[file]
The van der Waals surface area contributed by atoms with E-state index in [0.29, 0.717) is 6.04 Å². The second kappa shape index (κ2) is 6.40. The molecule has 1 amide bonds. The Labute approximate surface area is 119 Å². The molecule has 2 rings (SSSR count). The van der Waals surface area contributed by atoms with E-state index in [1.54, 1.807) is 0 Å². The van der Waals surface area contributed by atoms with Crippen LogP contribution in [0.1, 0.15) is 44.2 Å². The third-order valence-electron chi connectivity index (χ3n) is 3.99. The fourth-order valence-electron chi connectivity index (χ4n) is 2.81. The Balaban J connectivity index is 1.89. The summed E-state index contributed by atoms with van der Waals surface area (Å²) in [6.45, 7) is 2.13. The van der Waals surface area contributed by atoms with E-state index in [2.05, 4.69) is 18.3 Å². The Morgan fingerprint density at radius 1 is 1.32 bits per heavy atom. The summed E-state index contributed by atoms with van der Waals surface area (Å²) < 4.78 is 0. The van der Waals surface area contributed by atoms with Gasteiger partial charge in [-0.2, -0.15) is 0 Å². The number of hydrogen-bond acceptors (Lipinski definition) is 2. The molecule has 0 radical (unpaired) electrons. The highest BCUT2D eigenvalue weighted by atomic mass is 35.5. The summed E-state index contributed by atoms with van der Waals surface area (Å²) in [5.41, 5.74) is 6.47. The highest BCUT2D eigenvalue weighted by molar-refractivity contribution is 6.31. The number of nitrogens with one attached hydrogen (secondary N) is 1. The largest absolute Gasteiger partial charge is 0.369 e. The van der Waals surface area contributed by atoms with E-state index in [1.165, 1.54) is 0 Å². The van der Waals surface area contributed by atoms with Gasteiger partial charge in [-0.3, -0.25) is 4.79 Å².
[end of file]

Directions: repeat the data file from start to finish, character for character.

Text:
The van der Waals surface area contributed by atoms with E-state index in [0.29, 0.717) is 6.04 Å². The second kappa shape index (κ2) is 6.40. The molecule has 1 amide bonds. The Labute approximate surface area is 119 Å². The molecule has 2 rings (SSSR count). The van der Waals surface area contributed by atoms with E-state index in [1.54, 1.807) is 0 Å². The van der Waals surface area contributed by atoms with Crippen LogP contribution in [0.1, 0.15) is 44.2 Å². The third-order valence-electron chi connectivity index (χ3n) is 3.99. The fourth-order valence-electron chi connectivity index (χ4n) is 2.81. The Balaban J connectivity index is 1.89. The summed E-state index contributed by atoms with van der Waals surface area (Å²) in [6.45, 7) is 2.13. The van der Waals surface area contributed by atoms with E-state index in [2.05, 4.69) is 18.3 Å². The Morgan fingerprint density at radius 1 is 1.32 bits per heavy atom. The summed E-state index contributed by atoms with van der Waals surface area (Å²) < 4.78 is 0. The van der Waals surface area contributed by atoms with Gasteiger partial charge in [-0.2, -0.15) is 0 Å². The number of hydrogen-bond acceptors (Lipinski definition) is 2. The molecule has 0 radical (unpaired) electrons. The highest BCUT2D eigenvalue weighted by atomic mass is 35.5. The summed E-state index contributed by atoms with van der Waals surface area (Å²) in [5.41, 5.74) is 6.47. The highest BCUT2D eigenvalue weighted by molar-refractivity contribution is 6.31. The number of nitrogens with one attached hydrogen (secondary N) is 1. The largest absolute Gasteiger partial charge is 0.369 e. The van der Waals surface area contributed by atoms with E-state index in [1.165, 1.54) is 0 Å². The van der Waals surface area contributed by atoms with Gasteiger partial charge in [-0.3, -0.25) is 4.79 Å².